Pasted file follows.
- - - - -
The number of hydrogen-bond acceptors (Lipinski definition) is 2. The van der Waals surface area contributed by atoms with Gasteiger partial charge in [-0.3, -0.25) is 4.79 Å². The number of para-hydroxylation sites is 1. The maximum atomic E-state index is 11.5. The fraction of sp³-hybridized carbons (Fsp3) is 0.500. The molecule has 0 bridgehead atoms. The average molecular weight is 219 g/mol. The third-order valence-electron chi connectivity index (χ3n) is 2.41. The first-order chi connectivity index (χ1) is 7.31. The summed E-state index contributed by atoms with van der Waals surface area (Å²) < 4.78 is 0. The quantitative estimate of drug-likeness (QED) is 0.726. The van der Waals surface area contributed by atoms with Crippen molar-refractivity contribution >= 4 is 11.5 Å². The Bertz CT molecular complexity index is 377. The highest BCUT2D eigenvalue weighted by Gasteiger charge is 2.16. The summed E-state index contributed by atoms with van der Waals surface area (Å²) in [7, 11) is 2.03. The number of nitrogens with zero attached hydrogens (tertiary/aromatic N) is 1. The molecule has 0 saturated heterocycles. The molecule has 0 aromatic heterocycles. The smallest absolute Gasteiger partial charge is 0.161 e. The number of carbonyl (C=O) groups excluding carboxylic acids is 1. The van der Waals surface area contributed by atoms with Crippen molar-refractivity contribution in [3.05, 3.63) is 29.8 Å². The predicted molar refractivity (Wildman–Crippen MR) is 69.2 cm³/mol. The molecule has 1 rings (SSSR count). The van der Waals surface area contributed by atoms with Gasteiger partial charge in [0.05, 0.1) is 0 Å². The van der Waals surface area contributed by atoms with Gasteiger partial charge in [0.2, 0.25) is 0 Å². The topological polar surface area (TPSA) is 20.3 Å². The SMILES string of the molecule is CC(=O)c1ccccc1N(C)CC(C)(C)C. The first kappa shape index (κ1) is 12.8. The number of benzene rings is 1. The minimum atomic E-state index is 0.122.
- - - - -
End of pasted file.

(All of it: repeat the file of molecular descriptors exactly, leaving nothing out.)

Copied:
The number of hydrogen-bond acceptors (Lipinski definition) is 2. The van der Waals surface area contributed by atoms with Gasteiger partial charge in [-0.3, -0.25) is 4.79 Å². The number of para-hydroxylation sites is 1. The maximum atomic E-state index is 11.5. The fraction of sp³-hybridized carbons (Fsp3) is 0.500. The molecule has 0 bridgehead atoms. The average molecular weight is 219 g/mol. The third-order valence-electron chi connectivity index (χ3n) is 2.41. The first-order chi connectivity index (χ1) is 7.31. The summed E-state index contributed by atoms with van der Waals surface area (Å²) < 4.78 is 0. The quantitative estimate of drug-likeness (QED) is 0.726. The van der Waals surface area contributed by atoms with Crippen molar-refractivity contribution >= 4 is 11.5 Å². The Bertz CT molecular complexity index is 377. The highest BCUT2D eigenvalue weighted by Gasteiger charge is 2.16. The summed E-state index contributed by atoms with van der Waals surface area (Å²) in [7, 11) is 2.03. The number of nitrogens with zero attached hydrogens (tertiary/aromatic N) is 1. The molecule has 0 saturated heterocycles. The molecule has 0 aromatic heterocycles. The smallest absolute Gasteiger partial charge is 0.161 e. The number of carbonyl (C=O) groups excluding carboxylic acids is 1. The van der Waals surface area contributed by atoms with Crippen molar-refractivity contribution in [3.05, 3.63) is 29.8 Å². The predicted molar refractivity (Wildman–Crippen MR) is 69.2 cm³/mol. The molecule has 1 rings (SSSR count). The van der Waals surface area contributed by atoms with Gasteiger partial charge in [0.05, 0.1) is 0 Å². The van der Waals surface area contributed by atoms with Gasteiger partial charge in [0.2, 0.25) is 0 Å². The topological polar surface area (TPSA) is 20.3 Å². The SMILES string of the molecule is CC(=O)c1ccccc1N(C)CC(C)(C)C. The first kappa shape index (κ1) is 12.8. The number of benzene rings is 1. The minimum atomic E-state index is 0.122.